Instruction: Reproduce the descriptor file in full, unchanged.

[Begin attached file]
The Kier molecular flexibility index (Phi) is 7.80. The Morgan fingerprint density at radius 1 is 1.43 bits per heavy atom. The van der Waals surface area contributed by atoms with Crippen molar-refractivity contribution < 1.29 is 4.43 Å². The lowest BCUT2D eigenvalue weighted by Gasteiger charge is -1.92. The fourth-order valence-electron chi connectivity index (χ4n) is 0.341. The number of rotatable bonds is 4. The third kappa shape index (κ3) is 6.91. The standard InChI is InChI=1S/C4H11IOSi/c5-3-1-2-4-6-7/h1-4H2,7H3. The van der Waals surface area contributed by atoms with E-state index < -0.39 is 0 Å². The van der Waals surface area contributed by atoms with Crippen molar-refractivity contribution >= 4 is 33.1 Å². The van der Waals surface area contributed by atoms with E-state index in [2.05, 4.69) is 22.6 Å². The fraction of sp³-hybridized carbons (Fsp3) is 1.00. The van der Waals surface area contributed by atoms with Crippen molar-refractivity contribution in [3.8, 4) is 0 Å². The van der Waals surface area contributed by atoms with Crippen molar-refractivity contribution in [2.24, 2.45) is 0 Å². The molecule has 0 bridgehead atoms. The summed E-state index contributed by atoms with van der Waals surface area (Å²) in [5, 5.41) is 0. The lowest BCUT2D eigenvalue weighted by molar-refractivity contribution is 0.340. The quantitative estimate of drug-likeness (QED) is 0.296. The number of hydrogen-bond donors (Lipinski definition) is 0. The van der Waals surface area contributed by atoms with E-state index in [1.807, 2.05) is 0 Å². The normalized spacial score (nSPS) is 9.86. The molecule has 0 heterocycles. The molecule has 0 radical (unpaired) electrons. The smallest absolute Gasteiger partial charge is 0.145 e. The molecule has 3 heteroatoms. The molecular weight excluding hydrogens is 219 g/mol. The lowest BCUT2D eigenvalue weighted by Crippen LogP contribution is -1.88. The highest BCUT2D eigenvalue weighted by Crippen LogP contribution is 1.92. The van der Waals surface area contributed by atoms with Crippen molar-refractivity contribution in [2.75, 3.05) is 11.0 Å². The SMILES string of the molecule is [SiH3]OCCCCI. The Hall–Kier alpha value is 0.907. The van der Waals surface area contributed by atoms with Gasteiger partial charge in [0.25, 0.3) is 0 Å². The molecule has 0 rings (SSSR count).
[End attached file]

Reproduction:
The Kier molecular flexibility index (Phi) is 7.80. The Morgan fingerprint density at radius 1 is 1.43 bits per heavy atom. The van der Waals surface area contributed by atoms with Crippen molar-refractivity contribution < 1.29 is 4.43 Å². The lowest BCUT2D eigenvalue weighted by Gasteiger charge is -1.92. The fourth-order valence-electron chi connectivity index (χ4n) is 0.341. The number of rotatable bonds is 4. The third kappa shape index (κ3) is 6.91. The standard InChI is InChI=1S/C4H11IOSi/c5-3-1-2-4-6-7/h1-4H2,7H3. The van der Waals surface area contributed by atoms with E-state index < -0.39 is 0 Å². The van der Waals surface area contributed by atoms with Crippen molar-refractivity contribution >= 4 is 33.1 Å². The van der Waals surface area contributed by atoms with E-state index in [2.05, 4.69) is 22.6 Å². The fraction of sp³-hybridized carbons (Fsp3) is 1.00. The van der Waals surface area contributed by atoms with Crippen molar-refractivity contribution in [3.8, 4) is 0 Å². The van der Waals surface area contributed by atoms with Crippen molar-refractivity contribution in [2.24, 2.45) is 0 Å². The molecule has 0 bridgehead atoms. The summed E-state index contributed by atoms with van der Waals surface area (Å²) in [5, 5.41) is 0. The lowest BCUT2D eigenvalue weighted by molar-refractivity contribution is 0.340. The quantitative estimate of drug-likeness (QED) is 0.296. The number of hydrogen-bond donors (Lipinski definition) is 0. The van der Waals surface area contributed by atoms with E-state index in [1.807, 2.05) is 0 Å². The normalized spacial score (nSPS) is 9.86. The molecule has 0 heterocycles. The molecule has 0 radical (unpaired) electrons. The smallest absolute Gasteiger partial charge is 0.145 e. The molecule has 3 heteroatoms. The molecular weight excluding hydrogens is 219 g/mol. The lowest BCUT2D eigenvalue weighted by Crippen LogP contribution is -1.88. The highest BCUT2D eigenvalue weighted by Crippen LogP contribution is 1.92. The van der Waals surface area contributed by atoms with Crippen molar-refractivity contribution in [2.75, 3.05) is 11.0 Å². The SMILES string of the molecule is [SiH3]OCCCCI. The Hall–Kier alpha value is 0.907. The van der Waals surface area contributed by atoms with Gasteiger partial charge in [0.25, 0.3) is 0 Å². The molecule has 0 rings (SSSR count).